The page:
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A History of Livingston County, Missouri
Published by The Livingston County Centennial Committee
The Centennial program will be one of the best of its kind, not only in Missouri, but in the entire Middle West as well. The committee has provided many excellent free shows, a stupendous pageant, a splendid horse show, parades, and exhibits of which any community would be proud. Each day at union religious services, bishops and ministers of note will speak to the people. The large crowds which will attend the Centennial will find every type of entertainment.
The Centennial program opens Monday, September 13 at the Christian Church at 10:45 a. m. with union religious services. At this hour, Bishop John M. Moore of Dallas, Texas will speak. Bishop John Monroe Moore was born in Morgantown, Kentucky, in 1867. After receiving the degree of A. B. from Lebanon College, Ohio in 1887, he studied at Yale where he received the degree of Ph. D. in 1895, and the degree of D. D. in 1925. During the years of 1894 and 1895, he studied in the Universities of Leipzig and Heidelberg. In 1926, from Southwestern University in Georgetown, Texas, he received the degree of LL. D., and from Wesleyan University at Middletown, Connecticut, the degree of Litt. D. Since 1887 he has been licensed to preach in the Methodist Episcopal Church South and has served in many of the leading churches of the United States. He has been managing editor of the Christian Advocate and secretary of Home Missions of the Methodist Episcopal Church South. May 4, 1918, he was elected Bishop and appointed to Brazil where he served from 1918 to 1922. After his return to the States, he served as Bishop in several districts, and in 1927 he was elected secretary of the College of Bishops, Every important world session concerning his church has found Bishop Moore a, valuable member. He has written a number of important books, among them "Etchings of the East," "The South Today," "Brazil - An Introductory Study," and "Making the World Christian."
In the afternoon, opening exercises follow the parade of floats from organizations of Chillicothe. The speaker for the afternoon will be Senator Bennett Champ Clark. The well known Senator Clark, one of Missouri's most favored sons, is not only an able orator but he is also an outstanding critic of political, governmental, and business affairs. His father is the famous Senator Champ Clark who has spoken in Chillicothe on several occasions. Thus the Centennial will be officially opened from the reviewing stand on the public square. The crowning of the Queen of Livingston County is another feature of the Monday afternoon program. The museum display in the city hall will be opened at 2:00 o'clock by the City Federation. Each following day, the museum will be open to the public from 10:00 o'clock a. m. to 9:00 o'clock p. m. At 5:00 o'clock and again at 7:00 o'clock, free attractions uptown precede the horse show at the Kitten Ball Field, where seats have been constructed for 4,000 spectators. The committee from the American Legion in charge of the Calf and Horse Show is pictured.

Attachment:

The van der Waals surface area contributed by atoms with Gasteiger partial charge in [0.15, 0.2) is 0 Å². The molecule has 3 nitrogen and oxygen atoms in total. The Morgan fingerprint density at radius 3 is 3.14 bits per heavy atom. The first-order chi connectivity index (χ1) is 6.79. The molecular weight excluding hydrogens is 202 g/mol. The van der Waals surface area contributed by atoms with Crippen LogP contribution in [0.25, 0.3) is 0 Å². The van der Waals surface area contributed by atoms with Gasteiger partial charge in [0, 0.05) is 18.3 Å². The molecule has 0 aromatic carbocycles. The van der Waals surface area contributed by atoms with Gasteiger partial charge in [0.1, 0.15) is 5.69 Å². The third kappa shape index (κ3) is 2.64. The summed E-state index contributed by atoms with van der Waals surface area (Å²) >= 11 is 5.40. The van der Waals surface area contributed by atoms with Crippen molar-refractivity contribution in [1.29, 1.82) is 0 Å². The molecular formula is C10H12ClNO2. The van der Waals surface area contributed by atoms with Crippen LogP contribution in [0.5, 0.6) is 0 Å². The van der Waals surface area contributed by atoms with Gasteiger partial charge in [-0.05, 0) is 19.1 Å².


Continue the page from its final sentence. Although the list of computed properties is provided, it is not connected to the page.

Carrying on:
The other members are: Glenn Hosman, M. F. Pendergast, Ray Patterson, C. J. Gaunce, F. M. McCall, A. R. Popham, Ross Dehner, Frank Bonderer, T. Pfaff, Fred Carlton, J. O. Hunt, and Bransford Crenshaw. Both Monday and Tuesday evenings there will be a parade of livestock from the prize winning groups judged in the afternoon. The horse show of September 13 includes fifty-five prizes, ranging from $10.00 to $1.00 for gaited saddle horses.
Tuesday, September 14, the second day of the Centennial, begins at 10 a. m. on the St. Joseph's Academy lawn, where Bishop LeBlond of the Roman Catholic Church will speak during a solemn mass. Bishop Charles Hubert LeBlond, whose home is in St. Joseph, Missouri, was born in Celina, Ohio in 1883. His preparatory education was in the Cathedral School, Cleveland and St. Ignatius High School where he graduated in 1901.Until 1909, he studied in
John Carroll University and St. Mary's Seminary. He was ordained priest of the Roman Catholic Church and became curate of St. John's Cathedral, Cleveland, in 1909. Bishop LeBlond has served as director of Catholic Charities in Cleveland.
Tuesday afternoon Centennial visitors may attend the stock judging contest at the Kitten Ball Field, or the free show uptown. In the evening the horse show finals at the Kitten Ball Field include fifty-five prizes, ranging from $30.00 to $1.50.